Franchise Players is Entrepreneur’s Q&A interview column that puts the spotlight on franchisees. If you're a franchisee with advice and tips to share, email email@example.com.
Aaron Anthonsen is used to getting strange looks when he tells people about his career path. However, it was no fluke that the former military pilot and engineer became a GYMGUYZ franchisee. In fact, he had been searching for some time for the best way to fill the needs of an underserved market: athletic people who aren’t interested in the typical gym environment. Here’s how he decided GYMGUYZ was the perfect fit.
Name: Aaron Anthonsen
Franchise owned: GYMGUYZ in Fayetteville/Peachtree City, Ga.
How long have you owned a franchise?
We’re open for business this month! I signed the franchise agreement roughly three months ago, and there is some ramp-up time after that because of lead time on the van, training with the franchisor, setting up various systems like POS, etc. Overall you can expect roughly a 60 to 90 day startup time.
I didn’t set out to open a franchise specifically, but it turned out to be the best way to go after the underserved market segment I had in mind. I had a business idea for a service specializing in outdoor fitness classes. Clients that are into Tough Mudder races, triathlons, marathons, etc. and people that just don’t like the gym environment were the target market. I came across GYMGUYZ while researching that idea, and the business model really resonated with me.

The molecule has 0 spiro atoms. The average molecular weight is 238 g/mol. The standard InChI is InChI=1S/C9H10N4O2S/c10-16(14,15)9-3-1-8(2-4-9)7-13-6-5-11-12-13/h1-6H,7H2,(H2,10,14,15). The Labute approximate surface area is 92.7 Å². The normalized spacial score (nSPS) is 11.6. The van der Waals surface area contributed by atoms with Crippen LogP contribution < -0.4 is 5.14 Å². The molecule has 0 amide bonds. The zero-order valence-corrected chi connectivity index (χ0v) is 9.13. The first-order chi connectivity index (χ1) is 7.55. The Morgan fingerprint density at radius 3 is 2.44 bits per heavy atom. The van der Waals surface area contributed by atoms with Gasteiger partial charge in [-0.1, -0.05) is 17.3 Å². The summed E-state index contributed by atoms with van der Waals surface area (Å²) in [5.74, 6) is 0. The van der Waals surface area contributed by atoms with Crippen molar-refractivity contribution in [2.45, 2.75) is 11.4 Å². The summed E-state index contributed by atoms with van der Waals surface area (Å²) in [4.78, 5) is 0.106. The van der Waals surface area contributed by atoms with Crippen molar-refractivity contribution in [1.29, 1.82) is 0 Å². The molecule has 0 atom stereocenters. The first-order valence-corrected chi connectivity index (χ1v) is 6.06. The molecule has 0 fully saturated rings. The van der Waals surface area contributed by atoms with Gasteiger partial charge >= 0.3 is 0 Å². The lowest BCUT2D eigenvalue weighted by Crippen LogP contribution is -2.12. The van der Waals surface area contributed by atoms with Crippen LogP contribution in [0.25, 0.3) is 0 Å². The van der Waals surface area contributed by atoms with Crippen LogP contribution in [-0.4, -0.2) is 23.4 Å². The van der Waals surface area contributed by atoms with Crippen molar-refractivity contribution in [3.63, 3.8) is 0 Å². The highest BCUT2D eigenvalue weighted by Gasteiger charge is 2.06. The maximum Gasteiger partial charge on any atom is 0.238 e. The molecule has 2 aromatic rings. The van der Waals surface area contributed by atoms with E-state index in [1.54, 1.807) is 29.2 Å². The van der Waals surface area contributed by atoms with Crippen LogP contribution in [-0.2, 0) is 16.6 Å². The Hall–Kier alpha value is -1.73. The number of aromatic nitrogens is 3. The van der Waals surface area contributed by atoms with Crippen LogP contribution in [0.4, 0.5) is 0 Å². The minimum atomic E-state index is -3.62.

What were you doing before you became a franchise owner?
I was an engineer and project manager at SRI International, a Silicon Valley nonprofit applied research institute. Before that, I was a naval aviator (pilot) flying H-60 SEAHAWK helicopters. Going from being a military pilot to engineer to personal trainer gets me some strange looks when I tell people what I do. However, I don’t believe you should ever limit yourself to someone else’s expectations. The fundamental principles of innovation are the same whether you’re talking about technology, fitness services or anything else. You’ve got to create value for your customer.
Why did you choose this particular franchise?
As I mentioned, this franchise was the perfect fit for what I was looking to accomplish. I wanted to create something that was not your regular gym atmosphere, and I wanted to offer clients the option to workout outside and have fun with their exercise routine. So when I found GYMGUYZ, I knew I wouldn’t have to start from scratch to create a successful business model. Some people like to be active but don’t like the thought of going to the gym, and that’s where GYMGUYZ fits in.
How much would you estimate you spent before you were officially open for business?
Here’s the approximate breakdown. A lot of this was based on my individual circumstances – it varies a bit for each franchisee.
$30,000 (note 1)
Down Payment for Van Lease
$6,700 (note 2)
Certifications and Licenses
Registering an LLC (State + Local)
$200 (note 3)
Grand Opening Marketing
$600 (note 4)
Technology (VOIP system, computers, SEO, etc.)
- Franchise fees vary – GYMGUYZ gave me a really nice discount because I’m a veteran and they participate in VETFRAN.